int bytesPerRow,
                            int width,
                            int height,
                            int orientation) {
   uint8_t *yPixel = plane;

   cv::Mat mYUV = cv::Mat(height, width, CV_8UC4, yPixel, bytesPerRow);

   fixMatOrientation(orientation, mYUV);

   return mYUV;

}

The Android conversion is a bit more complex, as we need to merge three planes into one:

static cv::Mat prepareMatAndroid(
       uint8_t *plane0,
       int bytesPerRow0,
       uint8_t *plane1,
       int lenght1,
       int bytesPerRow1,
       uint8_t *plane2,
       int lenght2,
       int bytesPerRow2,
       int width,
       int height,
       int orientation) {

   uint8_t *yPixel = plane0;
   uint8_t *uPixel = plane1;
   uint8_t *vPixel = plane2;

   int32_t uLen = lenght1;
   int32_t vLen = lenght2;

   cv::Mat _yuv_rgb_img;
   assert(bytesPerRow0 == bytesPerRow1 && bytesPerRow1 == bytesPerRow2);
   uint8_t *uv = new uint8_t[uLen + vLen];
   memcpy(uv, uPixel, vLen);
   memcpy(uv + uLen, vPixel, vLen);
   cv::Mat mYUV = cv::Mat(height, width, CV_8UC1, yPixel, bytesPerRow0);
   cv::copyMakeBorder(mYUV, mYUV, 0, height >> 1, 0, 0, BORDER_CONSTANT, 0);

   cv::Mat mUV = cv::Mat((height >> 1), width, CV_8UC1, uv, bytesPerRow0);
   cv:Mat dst_roi = mYUV(Rect(0, height, width, height >> 1));
   mUV.copyTo(dst_roi);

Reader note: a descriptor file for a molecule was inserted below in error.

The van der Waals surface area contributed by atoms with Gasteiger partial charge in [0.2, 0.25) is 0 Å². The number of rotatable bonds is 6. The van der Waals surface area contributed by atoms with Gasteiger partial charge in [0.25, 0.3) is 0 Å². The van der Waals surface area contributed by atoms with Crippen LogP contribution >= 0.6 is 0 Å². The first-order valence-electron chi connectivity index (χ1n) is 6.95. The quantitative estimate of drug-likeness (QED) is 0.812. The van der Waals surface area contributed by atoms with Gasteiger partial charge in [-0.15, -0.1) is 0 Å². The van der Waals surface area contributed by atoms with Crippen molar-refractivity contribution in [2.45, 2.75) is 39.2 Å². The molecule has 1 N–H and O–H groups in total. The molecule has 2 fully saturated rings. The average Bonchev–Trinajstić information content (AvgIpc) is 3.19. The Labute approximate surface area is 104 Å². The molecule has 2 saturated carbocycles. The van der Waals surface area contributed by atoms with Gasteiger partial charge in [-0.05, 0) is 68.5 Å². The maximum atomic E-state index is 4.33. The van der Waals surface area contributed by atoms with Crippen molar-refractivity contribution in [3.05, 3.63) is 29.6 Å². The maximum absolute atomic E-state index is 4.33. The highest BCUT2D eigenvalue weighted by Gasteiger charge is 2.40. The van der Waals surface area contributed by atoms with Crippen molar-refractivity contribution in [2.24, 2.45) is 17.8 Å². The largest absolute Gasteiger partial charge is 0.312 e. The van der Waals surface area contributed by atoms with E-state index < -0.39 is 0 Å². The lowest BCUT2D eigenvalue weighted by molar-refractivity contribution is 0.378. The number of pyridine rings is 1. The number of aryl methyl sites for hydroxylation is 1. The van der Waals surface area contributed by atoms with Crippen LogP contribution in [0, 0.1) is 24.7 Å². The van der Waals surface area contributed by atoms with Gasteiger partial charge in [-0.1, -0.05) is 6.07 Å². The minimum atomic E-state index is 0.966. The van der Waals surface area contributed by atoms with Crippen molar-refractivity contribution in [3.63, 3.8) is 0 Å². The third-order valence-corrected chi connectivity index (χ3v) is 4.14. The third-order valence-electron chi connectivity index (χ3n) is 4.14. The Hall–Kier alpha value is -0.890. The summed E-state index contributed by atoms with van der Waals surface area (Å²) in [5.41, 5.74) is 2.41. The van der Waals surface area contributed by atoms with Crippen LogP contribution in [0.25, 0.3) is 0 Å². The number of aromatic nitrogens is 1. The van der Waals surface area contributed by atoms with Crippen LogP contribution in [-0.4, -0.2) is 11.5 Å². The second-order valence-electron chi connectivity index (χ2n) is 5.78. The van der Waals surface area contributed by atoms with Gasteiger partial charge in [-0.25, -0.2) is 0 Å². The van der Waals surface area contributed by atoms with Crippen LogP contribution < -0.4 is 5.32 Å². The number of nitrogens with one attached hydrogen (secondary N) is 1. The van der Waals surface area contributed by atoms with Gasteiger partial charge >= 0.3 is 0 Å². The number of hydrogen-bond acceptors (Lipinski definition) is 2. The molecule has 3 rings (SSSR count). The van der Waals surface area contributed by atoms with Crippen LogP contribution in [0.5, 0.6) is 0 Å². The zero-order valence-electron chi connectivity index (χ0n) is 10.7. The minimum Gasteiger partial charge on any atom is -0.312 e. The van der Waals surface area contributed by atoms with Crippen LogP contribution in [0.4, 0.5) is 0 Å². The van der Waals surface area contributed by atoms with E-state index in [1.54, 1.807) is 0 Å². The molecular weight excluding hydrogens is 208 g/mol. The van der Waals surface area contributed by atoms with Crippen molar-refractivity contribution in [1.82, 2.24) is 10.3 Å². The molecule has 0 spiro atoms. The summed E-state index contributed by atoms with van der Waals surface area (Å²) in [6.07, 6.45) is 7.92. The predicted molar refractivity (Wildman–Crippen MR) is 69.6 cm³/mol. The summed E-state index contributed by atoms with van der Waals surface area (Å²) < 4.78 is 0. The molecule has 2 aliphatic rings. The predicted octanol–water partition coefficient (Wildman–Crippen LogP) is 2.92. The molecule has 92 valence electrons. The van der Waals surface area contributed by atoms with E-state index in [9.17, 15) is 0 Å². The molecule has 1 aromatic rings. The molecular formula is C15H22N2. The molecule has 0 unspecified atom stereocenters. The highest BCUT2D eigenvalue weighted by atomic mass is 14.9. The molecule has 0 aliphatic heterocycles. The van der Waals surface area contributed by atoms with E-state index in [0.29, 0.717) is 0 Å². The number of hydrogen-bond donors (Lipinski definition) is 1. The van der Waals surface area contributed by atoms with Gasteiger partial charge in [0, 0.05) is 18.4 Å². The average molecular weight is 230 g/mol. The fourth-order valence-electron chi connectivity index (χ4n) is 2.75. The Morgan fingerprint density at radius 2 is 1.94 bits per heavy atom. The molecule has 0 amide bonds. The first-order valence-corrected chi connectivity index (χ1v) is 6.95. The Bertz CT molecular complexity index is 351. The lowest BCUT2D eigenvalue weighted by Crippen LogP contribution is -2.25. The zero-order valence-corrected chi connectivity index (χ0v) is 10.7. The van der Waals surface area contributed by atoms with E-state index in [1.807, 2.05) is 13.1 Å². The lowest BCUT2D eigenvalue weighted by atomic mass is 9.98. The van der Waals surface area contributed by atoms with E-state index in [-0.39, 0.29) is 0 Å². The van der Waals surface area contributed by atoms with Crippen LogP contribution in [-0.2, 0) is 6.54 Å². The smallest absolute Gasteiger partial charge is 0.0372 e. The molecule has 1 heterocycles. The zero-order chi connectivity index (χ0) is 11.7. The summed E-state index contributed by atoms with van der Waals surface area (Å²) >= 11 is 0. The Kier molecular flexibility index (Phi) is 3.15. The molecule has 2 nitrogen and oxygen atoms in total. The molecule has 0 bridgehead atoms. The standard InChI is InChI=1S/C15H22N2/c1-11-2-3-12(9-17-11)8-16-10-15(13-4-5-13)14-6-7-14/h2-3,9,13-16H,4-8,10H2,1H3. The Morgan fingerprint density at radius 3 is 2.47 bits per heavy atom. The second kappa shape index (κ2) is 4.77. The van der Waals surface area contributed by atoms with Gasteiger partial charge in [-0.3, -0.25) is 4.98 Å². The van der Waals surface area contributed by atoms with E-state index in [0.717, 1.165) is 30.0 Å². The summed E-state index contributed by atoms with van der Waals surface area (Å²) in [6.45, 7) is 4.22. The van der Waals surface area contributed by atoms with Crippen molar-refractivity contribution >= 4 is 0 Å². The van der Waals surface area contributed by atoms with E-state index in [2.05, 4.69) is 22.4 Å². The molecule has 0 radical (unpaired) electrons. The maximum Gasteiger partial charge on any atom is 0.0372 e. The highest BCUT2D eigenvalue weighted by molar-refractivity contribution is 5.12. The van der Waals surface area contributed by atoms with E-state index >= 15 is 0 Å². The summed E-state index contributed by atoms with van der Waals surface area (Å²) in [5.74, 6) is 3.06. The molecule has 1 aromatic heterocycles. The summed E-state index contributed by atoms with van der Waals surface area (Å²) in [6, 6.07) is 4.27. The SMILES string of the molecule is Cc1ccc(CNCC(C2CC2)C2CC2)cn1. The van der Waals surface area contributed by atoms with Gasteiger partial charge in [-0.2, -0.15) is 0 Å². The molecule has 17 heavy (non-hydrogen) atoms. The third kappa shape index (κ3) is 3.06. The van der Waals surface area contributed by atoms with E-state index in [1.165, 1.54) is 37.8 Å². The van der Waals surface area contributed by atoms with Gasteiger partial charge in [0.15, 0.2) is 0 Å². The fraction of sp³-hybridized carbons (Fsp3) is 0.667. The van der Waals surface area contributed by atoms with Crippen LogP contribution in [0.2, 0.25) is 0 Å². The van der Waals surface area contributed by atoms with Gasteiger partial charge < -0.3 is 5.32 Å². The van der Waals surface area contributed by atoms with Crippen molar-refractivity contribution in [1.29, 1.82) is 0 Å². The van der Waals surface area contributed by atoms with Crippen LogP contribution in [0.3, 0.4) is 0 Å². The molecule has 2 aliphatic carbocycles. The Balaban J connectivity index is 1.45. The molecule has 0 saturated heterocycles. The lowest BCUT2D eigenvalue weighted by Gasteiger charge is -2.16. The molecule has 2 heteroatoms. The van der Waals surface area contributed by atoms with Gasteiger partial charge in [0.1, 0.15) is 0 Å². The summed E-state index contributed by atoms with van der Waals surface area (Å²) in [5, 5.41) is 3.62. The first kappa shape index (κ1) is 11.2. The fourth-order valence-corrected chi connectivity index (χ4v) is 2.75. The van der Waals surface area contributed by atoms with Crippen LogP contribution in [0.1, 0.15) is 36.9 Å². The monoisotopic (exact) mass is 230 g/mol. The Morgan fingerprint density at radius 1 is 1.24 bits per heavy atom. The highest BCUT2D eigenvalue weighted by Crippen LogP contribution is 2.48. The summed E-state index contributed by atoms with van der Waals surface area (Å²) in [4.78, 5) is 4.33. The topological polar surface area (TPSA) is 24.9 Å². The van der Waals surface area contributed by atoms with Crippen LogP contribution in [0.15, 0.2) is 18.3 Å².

cv::cvtColor(mYUV, _yuv_rgb_img, COLOR_YUV2RGBA_NV21, 3);

   fixMatOrientation(orientation, _yuv_rgb_img);

   return _yuv_rgb_img;
}

We won’t go into the details of the detection algorithm itself in this article. 

Note that after the successful (or unsuccessful) detection, we need to convert our internal objects into structs that we can access with dart::ffi. Because of that, they need to be allocated with malloc and described with the extern C protocol (no C++ vector objects, all strings are represented as char[], etc.). 

You can check out the full implementation here.

Memory cleanup

Another challenge that we should mention in this article is memory management. Essentially, native memory allocations must be cleaned after usage. 
Let’s take a look at the method processFrameAsync in shape_detector.dart. There are two places where memory is cleaned up. The first is in _mapNativeItems, which maps native result structures into Dart, then releases the native object’s memory.

List<Shape> _mapNativeItems(ffi.Pointer<_ShapeNative> result) {
 final shapes = <Shape>[];
 var currentShapeNative = result;
 while (currentShapeNative != ffi.nullptr) {
   try {
     final item = currentShapeNative.ref;
     final points = <Point<double>>[];
     var currentPointNative = item.point;
     _mapNativePoints(currentPointNative, points);
     shapes.add(Shape(item.corners, points));
     final tempItem = currentShapeNative;
     currentShapeNative = item.next;
     malloc.free(tempItem); // need to deallocate pointer to the object
   } catch (e) {
     print(e);
   }
 }
 return shapes;
}

void _mapNativePoints(
   ffi.Pointer<_PointNative> currentPointNative, List<Point<double>> points) {
 while (currentPointNative != ffi.nullptr) {
   points.add(Point(currentPointNative.ref.x, currentPointNative.ref.y));
   final tempItem = currentPointNative;
   currentPointNative = currentPointNative.ref.next;
   malloc.free(tempItem); // need to deallocate pointer to the object
 }
}

The other one is the image.release()extension method that cleans all frame-related data. 

extension SdkImagePoinerExtention on Pointer<SdkImage> {
 void release() {
   var plane = ref.plane;
   while (plane != nullptr) {
     if (plane.ref.planeData != nullptr) {
       malloc.free(plane.ref.planeData);
     }
     final tmpPlane = plane;
     plane = plane.ref.nextPlane;